# Augmented Designs by jizhen1947

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```									CHAPTER 12                    AUGMENTED DESIGNS AND CANNED PROGRAMS

The following problems are incorporated in this chapter:

12a    Augmented designs
12b    Augmented randomized complete block design
12c    Augmented factorial designs
12e    Canned programs

Toward the end of any statistics class, we begin to think about the cost of doing all this
analysis! Can we save money without so much data-collecting? Can we save precious time by
using someone elses canned program?

Many experiments provide answers that require no replication. In my studies, some tree
species or provenances (varieties) simply die in Hawaii; no need for LSDs on that! We look for
experimental designs that check out this type of lousy expectation with minimal replication and
sampling. Augmented designs (12a) provide a welcome solution to this problem.

Augmentation is simply enlargement. An augmented design is enlarged by inclusion of
additional entries or treatments, normally without complete replication of these entries. The
replicated entries are referred to as tr, and the unreplicated as tu. The tu entries are in effect to be
compared in performance with the tr entries occurring in the same block. Adjustments of the tu
entry data are thus made to the averages of tr entries in the appropriate blocks.

These versatile agumented designs deserve much wider use than they have had in the past. In
the field, they can result in immense savings of money and time, often with minimal loss of
information. Extensionof the augmented concept to factorial designs (2c) is increasingly common.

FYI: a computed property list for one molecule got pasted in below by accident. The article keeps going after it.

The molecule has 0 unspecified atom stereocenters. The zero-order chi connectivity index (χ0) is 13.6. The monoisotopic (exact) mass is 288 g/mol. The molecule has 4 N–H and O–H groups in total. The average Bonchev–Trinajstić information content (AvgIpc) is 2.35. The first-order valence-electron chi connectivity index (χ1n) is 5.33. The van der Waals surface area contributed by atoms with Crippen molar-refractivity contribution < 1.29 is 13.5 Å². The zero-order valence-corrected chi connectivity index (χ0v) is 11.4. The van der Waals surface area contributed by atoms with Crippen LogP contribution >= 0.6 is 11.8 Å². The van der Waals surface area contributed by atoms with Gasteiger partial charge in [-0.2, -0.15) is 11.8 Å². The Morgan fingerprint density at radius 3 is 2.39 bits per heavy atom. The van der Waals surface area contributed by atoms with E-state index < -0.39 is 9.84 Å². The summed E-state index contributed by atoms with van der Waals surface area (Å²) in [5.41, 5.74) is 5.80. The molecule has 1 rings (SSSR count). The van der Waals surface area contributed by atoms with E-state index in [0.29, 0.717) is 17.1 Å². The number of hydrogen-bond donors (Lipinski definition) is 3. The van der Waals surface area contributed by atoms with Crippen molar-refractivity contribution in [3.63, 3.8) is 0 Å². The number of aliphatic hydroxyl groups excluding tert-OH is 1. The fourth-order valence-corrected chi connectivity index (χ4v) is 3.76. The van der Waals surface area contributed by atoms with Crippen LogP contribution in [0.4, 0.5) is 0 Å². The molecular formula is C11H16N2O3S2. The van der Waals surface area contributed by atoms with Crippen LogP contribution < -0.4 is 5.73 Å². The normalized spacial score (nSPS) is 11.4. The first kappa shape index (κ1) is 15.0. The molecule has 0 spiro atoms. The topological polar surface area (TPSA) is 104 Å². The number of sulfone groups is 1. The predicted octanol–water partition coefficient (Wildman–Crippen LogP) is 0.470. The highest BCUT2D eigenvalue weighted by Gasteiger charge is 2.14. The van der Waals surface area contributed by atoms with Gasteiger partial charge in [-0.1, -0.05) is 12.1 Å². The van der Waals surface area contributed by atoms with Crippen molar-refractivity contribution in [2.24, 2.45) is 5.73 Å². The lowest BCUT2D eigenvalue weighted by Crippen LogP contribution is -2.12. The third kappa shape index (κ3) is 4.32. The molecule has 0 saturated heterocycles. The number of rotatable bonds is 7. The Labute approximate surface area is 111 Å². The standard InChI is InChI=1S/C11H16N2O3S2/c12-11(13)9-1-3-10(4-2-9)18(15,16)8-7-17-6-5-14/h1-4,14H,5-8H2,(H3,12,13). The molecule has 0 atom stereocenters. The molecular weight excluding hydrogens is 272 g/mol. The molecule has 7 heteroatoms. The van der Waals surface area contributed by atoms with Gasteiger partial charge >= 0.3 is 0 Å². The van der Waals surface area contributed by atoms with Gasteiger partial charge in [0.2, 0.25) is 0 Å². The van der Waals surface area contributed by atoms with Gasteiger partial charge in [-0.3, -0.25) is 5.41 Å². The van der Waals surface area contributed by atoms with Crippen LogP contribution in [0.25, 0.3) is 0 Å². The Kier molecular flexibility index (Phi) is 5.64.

SAS (SAS Institute, Box 8000, Cary, NC 27511) is one of the best canned programs
available commercially for treatment of designed experiments (12d). SAS has an extensive and
versatile set of canned programs that can address most our your queries. I stress that the
experimental biologist must first know enough statistics to lay out an intelligent experiment. Once
data are taken, you may be willing to let someone elses program analyze them for you. However,
if you are clever enough to design a very good experiment, you are probably clever enough to
carry through its analysis on spreadsheets. Then you can try out any approach you wish, graph at
will, test out random or oddball numbers anytime, and print out only what you need.

Spreadsheets can be your entr¤e to many types of canned statistical programs (12e), and
several are discussed here with their useful websites. Data from spreadsheet can be transferred to
such programs for analysis, and this may result in savings on time, money, and your good humor.
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